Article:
People often mistake the absence of fear for #bravery. And people often limit their definition of bravery to intense, one-off, self-sacrificing or just insane experiences.
But bravery is a #mindset and a #habit. It’s a muscle that you can train, just like #hope. It’s a practice that you can get intentional about, so that it’s a constant in your life, not a one-off. And most importantly, bravery is showing up even when you’re scared. It’s not the absence of fear. It’s being willing to stay true to your authentic self in the face of your #fear.
Bravery can be speaking your #truth, when you’re uncomfortable with it and its consequences. Bravery can be staying true to your feelings and instincts, when your ego or peers are trying to sway you. It can be asking the questions you don’t want the answer to, or asking the uncomfortable questions that you need the answer to.
Bravery is #listening compassionately to criticism and being open to new perspectives, even on ourselves. It’s being willing to see what is familiar, in a new light.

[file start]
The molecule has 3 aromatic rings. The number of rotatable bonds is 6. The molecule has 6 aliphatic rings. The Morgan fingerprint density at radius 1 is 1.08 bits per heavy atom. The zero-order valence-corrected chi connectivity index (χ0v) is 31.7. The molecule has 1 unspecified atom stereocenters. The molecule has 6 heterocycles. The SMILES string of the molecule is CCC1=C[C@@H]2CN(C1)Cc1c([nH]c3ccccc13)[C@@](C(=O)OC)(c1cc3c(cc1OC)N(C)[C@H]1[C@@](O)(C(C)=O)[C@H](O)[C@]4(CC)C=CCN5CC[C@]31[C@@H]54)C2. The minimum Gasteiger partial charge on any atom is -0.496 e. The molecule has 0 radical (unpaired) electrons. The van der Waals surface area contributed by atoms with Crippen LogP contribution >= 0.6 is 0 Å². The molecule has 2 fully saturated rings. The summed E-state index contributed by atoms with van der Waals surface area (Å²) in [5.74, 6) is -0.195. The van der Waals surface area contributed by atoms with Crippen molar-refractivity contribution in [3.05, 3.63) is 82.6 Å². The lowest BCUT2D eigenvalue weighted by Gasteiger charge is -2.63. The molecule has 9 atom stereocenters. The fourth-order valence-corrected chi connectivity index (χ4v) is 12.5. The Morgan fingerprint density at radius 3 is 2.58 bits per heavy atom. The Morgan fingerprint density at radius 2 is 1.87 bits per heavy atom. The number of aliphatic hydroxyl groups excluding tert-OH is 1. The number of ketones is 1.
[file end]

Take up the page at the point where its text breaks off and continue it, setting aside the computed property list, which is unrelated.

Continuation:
It’s facing reality without being dominated by it, and honoring our aspirations without being controlled by them. It’s being ready to try to new things and withhold #judgement on them.
In many senses, bravery is #honesty, openness, realism and idealism all wrapped into one. And like most things, it’s not an easy habit to develop. The warm cocoon of comfort zones, the safety of being perceived as likeable and successful, the comfort of blaming others for our shortcomings and theirs, the easy company of bitterness and resentment – all of these influences make bravery a scary, difficult choice. In fact, they make bravery a very #brave choice.
But it’s a #choice we can all make.